The longest-running theatre production in Philadelphia doesn’t take place at the Walnut Street Theatre, or the Society Hill Playhouse. It’s actually at the National Constitution Center.
“Freedom Rising,” a 17-minute long, one-actor show that takes place at the National Constitution Center 14 times a day will be celebrating its 10-year anniversary on Wednesday.
The dramatic presentation of the story of the U.S. Constitution begins by an actor asking the audience a very simple, yet profound question: “Who are we … what makes us a people?”
Vision and performance
Nora Quinn, the NCC’s director of theatre programs, says the professional actor who guides the performance is serving as the storyteller.
“And that actor, he or she tells the story of the history of this country, the core principals of the constitution and the key questions that were asking here at the center about who are we as a people, what makes us a people, is it this document?” said Quinn. “How has it shaped our nation and how have people in play with the constitution shaped our nation and what will we do with that?”
The performer moves throughout the space, creating a vibrant multimedia experience for the audience as they’re transported back to before the American Revolution, to the crafting of the constitution and to the present day.
“This is a story that didn’t have to happen this way,” said Quinn. “Coming to the museum and seeing ‘Freedom Rising’ is a doorway into some of the most fascinating parts of our history and how we sit in that bigger picture.”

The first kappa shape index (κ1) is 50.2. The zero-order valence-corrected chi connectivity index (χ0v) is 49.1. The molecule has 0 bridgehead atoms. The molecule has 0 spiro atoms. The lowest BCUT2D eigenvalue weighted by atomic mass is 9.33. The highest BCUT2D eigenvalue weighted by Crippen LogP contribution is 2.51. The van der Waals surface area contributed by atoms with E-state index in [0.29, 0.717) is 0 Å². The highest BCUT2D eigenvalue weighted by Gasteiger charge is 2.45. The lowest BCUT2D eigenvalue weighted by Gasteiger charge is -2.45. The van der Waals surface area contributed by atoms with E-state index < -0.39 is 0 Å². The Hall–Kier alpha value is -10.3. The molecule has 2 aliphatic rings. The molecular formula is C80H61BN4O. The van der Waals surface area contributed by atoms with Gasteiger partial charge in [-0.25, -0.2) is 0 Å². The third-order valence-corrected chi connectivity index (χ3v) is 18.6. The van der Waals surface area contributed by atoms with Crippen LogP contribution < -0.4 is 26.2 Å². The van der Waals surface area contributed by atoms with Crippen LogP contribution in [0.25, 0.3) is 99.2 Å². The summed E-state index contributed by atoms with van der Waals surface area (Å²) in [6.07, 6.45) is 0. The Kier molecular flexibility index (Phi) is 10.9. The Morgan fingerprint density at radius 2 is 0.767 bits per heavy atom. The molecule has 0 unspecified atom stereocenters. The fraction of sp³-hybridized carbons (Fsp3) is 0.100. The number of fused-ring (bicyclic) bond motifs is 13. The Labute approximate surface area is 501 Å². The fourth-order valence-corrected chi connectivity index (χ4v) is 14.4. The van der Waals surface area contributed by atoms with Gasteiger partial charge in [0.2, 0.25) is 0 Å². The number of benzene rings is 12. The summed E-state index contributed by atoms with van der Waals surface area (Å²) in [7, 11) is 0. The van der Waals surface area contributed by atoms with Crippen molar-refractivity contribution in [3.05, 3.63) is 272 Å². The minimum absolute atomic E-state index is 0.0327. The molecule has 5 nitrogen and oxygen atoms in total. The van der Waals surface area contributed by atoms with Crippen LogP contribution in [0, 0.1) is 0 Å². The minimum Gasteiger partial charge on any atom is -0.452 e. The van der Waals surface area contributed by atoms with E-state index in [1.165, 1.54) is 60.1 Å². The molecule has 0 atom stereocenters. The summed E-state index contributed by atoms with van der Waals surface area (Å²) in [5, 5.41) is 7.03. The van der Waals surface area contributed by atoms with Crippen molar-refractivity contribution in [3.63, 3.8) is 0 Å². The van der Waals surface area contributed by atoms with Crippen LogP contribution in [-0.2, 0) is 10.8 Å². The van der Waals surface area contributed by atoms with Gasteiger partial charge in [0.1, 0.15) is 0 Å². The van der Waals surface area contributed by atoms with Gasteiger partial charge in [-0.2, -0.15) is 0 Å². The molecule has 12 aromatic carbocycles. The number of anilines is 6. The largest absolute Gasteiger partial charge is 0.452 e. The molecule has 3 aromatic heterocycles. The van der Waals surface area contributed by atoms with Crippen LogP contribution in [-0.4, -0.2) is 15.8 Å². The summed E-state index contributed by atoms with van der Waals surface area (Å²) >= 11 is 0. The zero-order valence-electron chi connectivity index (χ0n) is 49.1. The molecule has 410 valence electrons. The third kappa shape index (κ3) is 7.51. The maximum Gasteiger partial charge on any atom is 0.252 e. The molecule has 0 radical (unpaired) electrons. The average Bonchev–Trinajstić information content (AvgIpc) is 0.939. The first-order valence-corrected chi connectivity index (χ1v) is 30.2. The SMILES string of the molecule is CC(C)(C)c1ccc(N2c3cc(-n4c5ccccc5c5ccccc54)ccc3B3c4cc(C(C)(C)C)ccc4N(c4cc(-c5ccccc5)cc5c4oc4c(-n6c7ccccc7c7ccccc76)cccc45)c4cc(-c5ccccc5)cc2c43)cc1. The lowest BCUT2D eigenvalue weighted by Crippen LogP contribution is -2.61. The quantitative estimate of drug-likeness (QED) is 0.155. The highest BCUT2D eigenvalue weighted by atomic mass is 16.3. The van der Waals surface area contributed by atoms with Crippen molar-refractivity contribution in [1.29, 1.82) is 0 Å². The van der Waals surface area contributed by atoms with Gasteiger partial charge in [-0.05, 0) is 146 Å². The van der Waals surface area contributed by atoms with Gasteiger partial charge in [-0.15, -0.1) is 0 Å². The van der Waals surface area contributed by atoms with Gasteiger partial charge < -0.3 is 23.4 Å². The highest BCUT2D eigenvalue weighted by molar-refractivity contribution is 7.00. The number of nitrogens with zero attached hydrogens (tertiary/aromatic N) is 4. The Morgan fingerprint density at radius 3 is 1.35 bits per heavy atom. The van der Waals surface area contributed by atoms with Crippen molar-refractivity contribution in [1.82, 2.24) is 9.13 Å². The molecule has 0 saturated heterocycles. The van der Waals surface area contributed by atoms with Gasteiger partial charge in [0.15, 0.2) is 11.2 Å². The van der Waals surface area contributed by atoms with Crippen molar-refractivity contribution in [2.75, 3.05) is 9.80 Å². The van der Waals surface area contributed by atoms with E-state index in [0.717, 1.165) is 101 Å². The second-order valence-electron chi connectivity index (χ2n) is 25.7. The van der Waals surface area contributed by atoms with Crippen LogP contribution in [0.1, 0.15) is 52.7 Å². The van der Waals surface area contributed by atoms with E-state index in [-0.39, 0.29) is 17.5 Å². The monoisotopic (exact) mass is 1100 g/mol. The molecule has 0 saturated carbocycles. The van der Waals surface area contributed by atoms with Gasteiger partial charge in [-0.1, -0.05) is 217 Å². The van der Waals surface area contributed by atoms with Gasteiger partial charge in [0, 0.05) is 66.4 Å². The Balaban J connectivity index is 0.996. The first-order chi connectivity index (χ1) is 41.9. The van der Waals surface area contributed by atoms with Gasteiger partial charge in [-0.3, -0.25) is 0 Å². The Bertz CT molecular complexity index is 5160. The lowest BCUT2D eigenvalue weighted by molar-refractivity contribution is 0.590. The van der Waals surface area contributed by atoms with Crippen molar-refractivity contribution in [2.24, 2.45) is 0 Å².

The production was a collaboration of artists, historians, scholars and writers in 2001.
They were charged with creating a piece “that would inspire people to look throughout the rest of the exhibit and discover how they fit in this larger picture of our country, how to become active citizens and what are the core constitutional ideas that have existed since 1787 that guide us through these tough decisions that, even today, we’re still trying to make.”
The show is performed by a diverse cross section of actors. Since its 2003 debut, there have been more than 50,000 performances.
The show has evolved slightly to reflect the changing times, which will likely continue, making a point to show how our nation has evolved.
“So, in some ways, it’s no different than it’s been over the past 10 years,” Quinn said. “And, in some ways, it’s very different because it’s about something that’s always going on in our country.”